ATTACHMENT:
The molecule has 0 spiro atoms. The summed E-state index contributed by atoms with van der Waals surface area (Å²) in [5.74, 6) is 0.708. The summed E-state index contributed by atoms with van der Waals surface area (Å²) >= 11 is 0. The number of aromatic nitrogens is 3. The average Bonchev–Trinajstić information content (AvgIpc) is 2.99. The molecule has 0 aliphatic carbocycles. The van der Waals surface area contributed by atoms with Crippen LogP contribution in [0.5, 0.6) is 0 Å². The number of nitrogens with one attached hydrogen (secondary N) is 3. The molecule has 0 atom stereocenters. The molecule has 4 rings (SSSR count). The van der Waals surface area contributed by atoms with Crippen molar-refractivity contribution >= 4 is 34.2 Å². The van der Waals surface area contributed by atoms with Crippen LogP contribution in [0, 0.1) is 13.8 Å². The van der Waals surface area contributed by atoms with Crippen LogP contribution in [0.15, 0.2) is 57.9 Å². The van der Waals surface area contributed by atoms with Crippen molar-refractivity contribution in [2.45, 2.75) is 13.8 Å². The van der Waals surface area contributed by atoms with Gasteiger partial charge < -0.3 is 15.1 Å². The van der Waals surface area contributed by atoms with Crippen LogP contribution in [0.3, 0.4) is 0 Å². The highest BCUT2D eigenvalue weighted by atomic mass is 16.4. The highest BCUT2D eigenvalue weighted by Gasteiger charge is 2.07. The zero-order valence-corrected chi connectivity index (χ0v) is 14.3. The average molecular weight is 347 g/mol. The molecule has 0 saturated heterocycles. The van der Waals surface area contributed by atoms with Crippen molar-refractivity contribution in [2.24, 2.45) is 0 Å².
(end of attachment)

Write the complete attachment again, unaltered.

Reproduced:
The molecule has 0 spiro atoms. The summed E-state index contributed by atoms with van der Waals surface area (Å²) in [5.74, 6) is 0.708. The summed E-state index contributed by atoms with van der Waals surface area (Å²) >= 11 is 0. The number of aromatic nitrogens is 3. The average Bonchev–Trinajstić information content (AvgIpc) is 2.99. The molecule has 0 aliphatic carbocycles. The van der Waals surface area contributed by atoms with Crippen LogP contribution in [0.5, 0.6) is 0 Å². The number of nitrogens with one attached hydrogen (secondary N) is 3. The molecule has 0 atom stereocenters. The molecule has 4 rings (SSSR count). The van der Waals surface area contributed by atoms with Crippen molar-refractivity contribution >= 4 is 34.2 Å². The van der Waals surface area contributed by atoms with Crippen LogP contribution in [0, 0.1) is 13.8 Å². The van der Waals surface area contributed by atoms with Crippen LogP contribution in [0.15, 0.2) is 57.9 Å². The van der Waals surface area contributed by atoms with Crippen molar-refractivity contribution in [2.45, 2.75) is 13.8 Å². The van der Waals surface area contributed by atoms with Gasteiger partial charge < -0.3 is 15.1 Å². The van der Waals surface area contributed by atoms with Crippen LogP contribution in [0.3, 0.4) is 0 Å². The highest BCUT2D eigenvalue weighted by atomic mass is 16.4. The highest BCUT2D eigenvalue weighted by Gasteiger charge is 2.07. The zero-order valence-corrected chi connectivity index (χ0v) is 14.3. The average molecular weight is 347 g/mol. The molecule has 0 saturated heterocycles. The van der Waals surface area contributed by atoms with Crippen molar-refractivity contribution in [2.24, 2.45) is 0 Å².